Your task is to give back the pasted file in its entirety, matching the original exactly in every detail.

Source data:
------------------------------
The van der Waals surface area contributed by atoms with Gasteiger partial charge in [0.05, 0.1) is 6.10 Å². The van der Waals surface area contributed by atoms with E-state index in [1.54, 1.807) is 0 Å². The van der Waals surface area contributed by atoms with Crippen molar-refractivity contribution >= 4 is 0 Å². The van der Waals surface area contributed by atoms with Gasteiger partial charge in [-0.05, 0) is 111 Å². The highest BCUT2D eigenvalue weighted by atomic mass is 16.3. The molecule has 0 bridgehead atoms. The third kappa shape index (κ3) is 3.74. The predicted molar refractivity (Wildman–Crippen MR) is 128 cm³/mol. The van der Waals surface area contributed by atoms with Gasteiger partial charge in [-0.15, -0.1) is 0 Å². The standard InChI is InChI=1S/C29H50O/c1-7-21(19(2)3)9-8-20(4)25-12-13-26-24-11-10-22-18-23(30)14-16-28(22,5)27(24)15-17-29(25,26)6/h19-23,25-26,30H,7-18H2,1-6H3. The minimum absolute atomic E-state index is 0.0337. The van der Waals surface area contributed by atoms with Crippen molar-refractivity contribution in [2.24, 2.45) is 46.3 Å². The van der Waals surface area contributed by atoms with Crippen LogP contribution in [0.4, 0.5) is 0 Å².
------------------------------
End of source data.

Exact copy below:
The van der Waals surface area contributed by atoms with Gasteiger partial charge in [0.05, 0.1) is 6.10 Å². The van der Waals surface area contributed by atoms with E-state index in [1.54, 1.807) is 0 Å². The van der Waals surface area contributed by atoms with Crippen molar-refractivity contribution >= 4 is 0 Å². The van der Waals surface area contributed by atoms with Gasteiger partial charge in [-0.05, 0) is 111 Å². The highest BCUT2D eigenvalue weighted by atomic mass is 16.3. The molecule has 0 bridgehead atoms. The third kappa shape index (κ3) is 3.74. The predicted molar refractivity (Wildman–Crippen MR) is 128 cm³/mol. The van der Waals surface area contributed by atoms with Gasteiger partial charge in [-0.15, -0.1) is 0 Å². The standard InChI is InChI=1S/C29H50O/c1-7-21(19(2)3)9-8-20(4)25-12-13-26-24-11-10-22-18-23(30)14-16-28(22,5)27(24)15-17-29(25,26)6/h19-23,25-26,30H,7-18H2,1-6H3. The minimum absolute atomic E-state index is 0.0337. The van der Waals surface area contributed by atoms with Crippen molar-refractivity contribution in [2.24, 2.45) is 46.3 Å². The van der Waals surface area contributed by atoms with Crippen LogP contribution in [0.4, 0.5) is 0 Å².